'Be careful' working with NSA, US tech security agency warned

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A group of security experts is encouraging the U.S. agency tasked with creating technological security standards to reevaluate its relationship with the National Security Agency (NSA).

The group said the National Institute of Standards and Technology (NIST) should not defer to the NSA given reports that the NSA deliberately weakened encryption standards created by the NIST.


“NIST should be very careful in its interactions with NSA regarding standards,” wrote Ed Felten — a member of the expert panel and former Federal Trade Commission chief technology officer — in his personal recommendations to the agency.

“NIST should draw on NSA’s expertise, but NIST must not defer to NSA on security-relevant decisions.”

Last fall, the NIST came under fire after leaked documents from former NSA contractor Edward Snowden indicated that the security standards agency was including weaknesses in security measures at the behest of the NSA.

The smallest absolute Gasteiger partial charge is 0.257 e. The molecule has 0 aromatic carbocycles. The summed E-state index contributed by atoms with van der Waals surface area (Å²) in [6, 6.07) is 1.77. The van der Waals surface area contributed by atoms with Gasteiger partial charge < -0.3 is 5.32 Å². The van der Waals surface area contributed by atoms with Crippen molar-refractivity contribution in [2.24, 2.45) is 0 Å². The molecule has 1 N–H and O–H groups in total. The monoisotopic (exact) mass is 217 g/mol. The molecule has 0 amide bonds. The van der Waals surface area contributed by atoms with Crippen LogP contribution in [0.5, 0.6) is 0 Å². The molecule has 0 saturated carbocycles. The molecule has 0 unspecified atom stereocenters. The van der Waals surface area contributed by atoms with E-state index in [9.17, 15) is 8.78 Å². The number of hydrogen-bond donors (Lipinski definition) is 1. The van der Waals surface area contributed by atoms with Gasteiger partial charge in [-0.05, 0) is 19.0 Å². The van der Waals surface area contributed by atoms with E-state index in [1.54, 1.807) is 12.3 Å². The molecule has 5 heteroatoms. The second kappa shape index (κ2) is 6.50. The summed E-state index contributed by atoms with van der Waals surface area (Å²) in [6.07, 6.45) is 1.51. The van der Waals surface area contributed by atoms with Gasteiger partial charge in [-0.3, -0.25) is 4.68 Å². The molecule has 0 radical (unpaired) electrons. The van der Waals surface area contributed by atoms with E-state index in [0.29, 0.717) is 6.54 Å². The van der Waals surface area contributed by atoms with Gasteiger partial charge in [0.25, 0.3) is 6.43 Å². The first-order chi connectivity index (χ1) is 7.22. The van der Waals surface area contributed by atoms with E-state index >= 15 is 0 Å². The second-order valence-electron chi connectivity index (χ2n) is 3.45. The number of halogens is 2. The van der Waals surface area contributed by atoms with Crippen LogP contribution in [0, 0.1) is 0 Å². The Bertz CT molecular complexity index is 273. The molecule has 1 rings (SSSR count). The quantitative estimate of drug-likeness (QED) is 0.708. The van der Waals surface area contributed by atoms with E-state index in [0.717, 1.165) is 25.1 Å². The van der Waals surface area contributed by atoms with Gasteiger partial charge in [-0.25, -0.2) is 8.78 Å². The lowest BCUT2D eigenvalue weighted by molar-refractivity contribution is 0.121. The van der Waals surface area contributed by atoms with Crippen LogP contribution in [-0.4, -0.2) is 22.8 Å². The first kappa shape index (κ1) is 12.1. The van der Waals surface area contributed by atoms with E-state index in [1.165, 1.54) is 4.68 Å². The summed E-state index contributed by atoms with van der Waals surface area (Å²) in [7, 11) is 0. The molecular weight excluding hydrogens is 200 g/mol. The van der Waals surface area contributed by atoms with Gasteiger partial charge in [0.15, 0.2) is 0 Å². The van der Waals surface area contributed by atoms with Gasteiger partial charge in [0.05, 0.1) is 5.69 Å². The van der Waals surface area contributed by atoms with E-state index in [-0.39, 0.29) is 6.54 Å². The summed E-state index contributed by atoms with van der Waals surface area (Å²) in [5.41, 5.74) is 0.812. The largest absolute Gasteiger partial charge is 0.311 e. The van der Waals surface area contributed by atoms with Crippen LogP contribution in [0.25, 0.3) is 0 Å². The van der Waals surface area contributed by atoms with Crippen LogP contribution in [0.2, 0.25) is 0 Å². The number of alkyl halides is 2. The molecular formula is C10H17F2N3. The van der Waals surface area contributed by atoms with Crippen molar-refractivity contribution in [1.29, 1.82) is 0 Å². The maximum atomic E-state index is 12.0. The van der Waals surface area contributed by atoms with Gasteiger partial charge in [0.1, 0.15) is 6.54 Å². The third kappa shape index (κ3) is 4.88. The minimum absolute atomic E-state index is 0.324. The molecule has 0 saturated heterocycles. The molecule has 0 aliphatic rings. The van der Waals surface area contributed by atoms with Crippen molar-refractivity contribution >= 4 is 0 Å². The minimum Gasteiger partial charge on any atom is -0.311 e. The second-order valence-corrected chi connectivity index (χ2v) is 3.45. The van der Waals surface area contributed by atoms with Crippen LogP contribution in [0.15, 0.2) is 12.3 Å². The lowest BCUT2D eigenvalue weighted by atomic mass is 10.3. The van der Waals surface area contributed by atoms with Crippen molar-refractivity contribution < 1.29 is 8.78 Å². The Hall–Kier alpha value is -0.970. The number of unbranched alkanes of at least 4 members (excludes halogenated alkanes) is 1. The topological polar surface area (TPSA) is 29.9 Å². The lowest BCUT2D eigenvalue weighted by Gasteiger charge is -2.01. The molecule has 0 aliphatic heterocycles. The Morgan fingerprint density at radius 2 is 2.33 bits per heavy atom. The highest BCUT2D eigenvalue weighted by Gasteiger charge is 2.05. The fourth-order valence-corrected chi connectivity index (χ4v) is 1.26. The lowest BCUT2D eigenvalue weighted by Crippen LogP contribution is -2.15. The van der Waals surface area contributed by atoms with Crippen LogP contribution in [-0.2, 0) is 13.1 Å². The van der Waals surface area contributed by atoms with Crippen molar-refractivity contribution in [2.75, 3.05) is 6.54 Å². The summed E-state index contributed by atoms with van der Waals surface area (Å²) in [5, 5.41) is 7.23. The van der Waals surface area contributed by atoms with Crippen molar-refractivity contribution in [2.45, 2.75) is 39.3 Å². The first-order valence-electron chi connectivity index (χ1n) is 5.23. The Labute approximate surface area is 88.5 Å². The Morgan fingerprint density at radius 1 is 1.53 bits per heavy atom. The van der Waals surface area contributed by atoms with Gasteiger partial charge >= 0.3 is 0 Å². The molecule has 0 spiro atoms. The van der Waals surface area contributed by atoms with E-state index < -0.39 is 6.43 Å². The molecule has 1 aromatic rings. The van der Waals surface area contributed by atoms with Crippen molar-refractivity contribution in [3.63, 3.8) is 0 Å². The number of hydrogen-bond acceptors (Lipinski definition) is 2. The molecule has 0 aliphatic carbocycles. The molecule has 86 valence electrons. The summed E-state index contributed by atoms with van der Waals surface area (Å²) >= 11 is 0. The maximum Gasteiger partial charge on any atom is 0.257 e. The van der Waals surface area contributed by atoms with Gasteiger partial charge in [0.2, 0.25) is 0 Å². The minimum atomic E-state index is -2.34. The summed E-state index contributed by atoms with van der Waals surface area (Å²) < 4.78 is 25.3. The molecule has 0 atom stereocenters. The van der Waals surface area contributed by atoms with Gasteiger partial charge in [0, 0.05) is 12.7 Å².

The agency — which works with private companies and groups to develop security standards — said in a statement that it “would not deliberately weaken a cryptographic standard.”

“We will continue in our mission to work with the cryptographic community to create the strongest possible encryption standards for the U.S. government and industry at large,” the agency said.

In response to the reports of weakened encryption standards, NIST announced that it would conduct reviews of its encryption standards and agency processes.

After meeting with NIST officials, the outside experts — including Google Chief Evangelist Vint Cerf — recommended that the NIST consult with but not submit anything to the NSA.

“NIST may seek the advice of the NSA on cryptographic matters but it must be in a position to assess it and reject it when warranted,” the report said, encouraging the NIST to involve outside experts from the cryptographic community.

The report also encouraged the agency to review “the current requirement for interaction with the NSA and request changes where it hinders its ability to independently develop the best cryptographic standards to serve not only the United States Government but the broader community.”